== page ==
By Walt Boyes, Editor in chief
The lack of specific detail in his disclosure immediately led to discussion and speculation that this was some sort of FUD (fear-uncertainty-doubt) spread for some nefarious purpose of the CIA.
I don’t believe that for a minute, and neither should you. The mere possibility of such attacks is scary. Just think for a minute what would happen if power was shut down to the 11 western states for two months. It’s not only possible, but it could be done, and it could be done tomorrow.
We keep seeing more and more vulnerabilities revealed in control systems and SCADA software. We keep hearing about more creative attack vectors. We keep seeing unsuccessful attacks on systems in the U.S. and abroad. Sometimes, as with the Slammer worm attacks a couple of years ago, we’ve just gotten plain lucky.
It’s hard for me to believe that we’re going to continue to luck out. Until now, process control systems and SCADA have all been designed to be as open as possible. In many instances, the password for control systems is “password,” because when operators needs access to the control system, they may need to have access so quickly they can’t take the time to try to remember their personal passwords. Or that’s the theory.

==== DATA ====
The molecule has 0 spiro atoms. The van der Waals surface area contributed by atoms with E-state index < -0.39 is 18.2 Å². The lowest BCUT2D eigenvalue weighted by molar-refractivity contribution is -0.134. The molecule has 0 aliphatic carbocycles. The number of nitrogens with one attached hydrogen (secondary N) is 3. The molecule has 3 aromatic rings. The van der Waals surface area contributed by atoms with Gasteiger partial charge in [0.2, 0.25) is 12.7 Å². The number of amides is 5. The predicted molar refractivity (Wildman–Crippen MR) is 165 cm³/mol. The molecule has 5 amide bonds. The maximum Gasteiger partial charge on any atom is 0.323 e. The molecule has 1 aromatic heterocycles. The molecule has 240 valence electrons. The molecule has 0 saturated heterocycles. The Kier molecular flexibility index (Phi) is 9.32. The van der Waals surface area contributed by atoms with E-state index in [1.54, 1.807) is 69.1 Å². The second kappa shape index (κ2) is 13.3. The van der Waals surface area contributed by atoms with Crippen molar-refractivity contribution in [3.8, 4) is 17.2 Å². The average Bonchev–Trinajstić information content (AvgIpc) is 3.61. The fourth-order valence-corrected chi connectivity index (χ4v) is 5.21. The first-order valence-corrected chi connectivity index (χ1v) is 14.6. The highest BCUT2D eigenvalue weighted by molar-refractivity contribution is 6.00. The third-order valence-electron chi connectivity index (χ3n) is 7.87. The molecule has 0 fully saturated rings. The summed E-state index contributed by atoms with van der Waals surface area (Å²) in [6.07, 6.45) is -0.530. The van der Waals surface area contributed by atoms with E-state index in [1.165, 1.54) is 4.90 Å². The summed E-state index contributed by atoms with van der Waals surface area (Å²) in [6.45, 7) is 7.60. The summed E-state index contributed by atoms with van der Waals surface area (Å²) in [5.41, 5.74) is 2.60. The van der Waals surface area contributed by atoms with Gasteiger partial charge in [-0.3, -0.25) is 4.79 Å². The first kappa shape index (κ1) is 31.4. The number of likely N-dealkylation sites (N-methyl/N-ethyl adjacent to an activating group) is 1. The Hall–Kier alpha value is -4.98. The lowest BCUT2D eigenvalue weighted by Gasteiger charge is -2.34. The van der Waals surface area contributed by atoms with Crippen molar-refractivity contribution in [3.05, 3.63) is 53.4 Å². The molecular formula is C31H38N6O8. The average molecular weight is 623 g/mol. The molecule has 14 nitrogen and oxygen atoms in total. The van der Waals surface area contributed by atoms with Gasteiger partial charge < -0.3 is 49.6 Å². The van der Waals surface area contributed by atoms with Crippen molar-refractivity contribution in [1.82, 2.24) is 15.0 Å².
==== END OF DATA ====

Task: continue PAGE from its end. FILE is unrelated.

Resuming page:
What we are seeing, though, is that if we are to escape some very serious economy- and population-destroying damage to our infrastructure, we’re going to have to get busy and fill the holes in our open systems, and work to patch the vulnerabilities we know about in our installed control systems and SCADA networks.
In the process industries, several large end-user companies and several of the largest automation vendors have partnered with ISA to create the ISCI, the ISA Security Compliance Institute. Through the SCI, while it will take time, we eventually will have the ability to validate and verify the ability of control systems and SCADA systems in the process industries to withstand attacks.
This is only part of a defense-in-depth initiative in which every owner of a control system and every SCADA operator needs to take part.
On the power utility side, we’re not so far ahead. Although the Federal Energy Regulatory Commission in the U.S. has accepted a set of CIP standards put forward by the North American Electric Reliability Corporation, I believe those standards fall far short of providing adequate protection for North America’s electric grid and the cyber assets that all power utilities maintain. In that sector, there is even debate over what a cyber asset is, and whether power utilities actually have any!
As automation professionals, our first priority should be to make sure that our systems are safe and our vulnerabilities are protected to the best of our ability. Let’s make it so.